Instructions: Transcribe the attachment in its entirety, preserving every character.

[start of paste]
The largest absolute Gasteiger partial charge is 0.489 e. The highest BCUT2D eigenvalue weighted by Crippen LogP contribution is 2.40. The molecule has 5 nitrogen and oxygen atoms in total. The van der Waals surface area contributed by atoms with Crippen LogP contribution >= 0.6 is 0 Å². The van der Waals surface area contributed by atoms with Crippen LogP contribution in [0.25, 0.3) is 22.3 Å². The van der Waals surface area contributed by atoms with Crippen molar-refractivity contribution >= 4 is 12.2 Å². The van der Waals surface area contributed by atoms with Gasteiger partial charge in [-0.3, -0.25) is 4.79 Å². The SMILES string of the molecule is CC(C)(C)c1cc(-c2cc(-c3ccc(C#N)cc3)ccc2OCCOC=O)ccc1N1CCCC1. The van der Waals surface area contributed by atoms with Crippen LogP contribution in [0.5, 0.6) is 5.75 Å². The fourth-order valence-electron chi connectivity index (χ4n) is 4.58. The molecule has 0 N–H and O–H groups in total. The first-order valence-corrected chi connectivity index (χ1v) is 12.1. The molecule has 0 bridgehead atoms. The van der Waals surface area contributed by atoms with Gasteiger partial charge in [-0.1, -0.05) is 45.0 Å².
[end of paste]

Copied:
The largest absolute Gasteiger partial charge is 0.489 e. The highest BCUT2D eigenvalue weighted by Crippen LogP contribution is 2.40. The molecule has 5 nitrogen and oxygen atoms in total. The van der Waals surface area contributed by atoms with Crippen LogP contribution >= 0.6 is 0 Å². The van der Waals surface area contributed by atoms with Crippen LogP contribution in [0.25, 0.3) is 22.3 Å². The van der Waals surface area contributed by atoms with Crippen molar-refractivity contribution >= 4 is 12.2 Å². The van der Waals surface area contributed by atoms with Gasteiger partial charge in [-0.3, -0.25) is 4.79 Å². The SMILES string of the molecule is CC(C)(C)c1cc(-c2cc(-c3ccc(C#N)cc3)ccc2OCCOC=O)ccc1N1CCCC1. The van der Waals surface area contributed by atoms with Crippen LogP contribution in [0.5, 0.6) is 5.75 Å². The fourth-order valence-electron chi connectivity index (χ4n) is 4.58. The molecule has 0 N–H and O–H groups in total. The first-order valence-corrected chi connectivity index (χ1v) is 12.1. The molecule has 0 bridgehead atoms. The van der Waals surface area contributed by atoms with Gasteiger partial charge in [-0.1, -0.05) is 45.0 Å².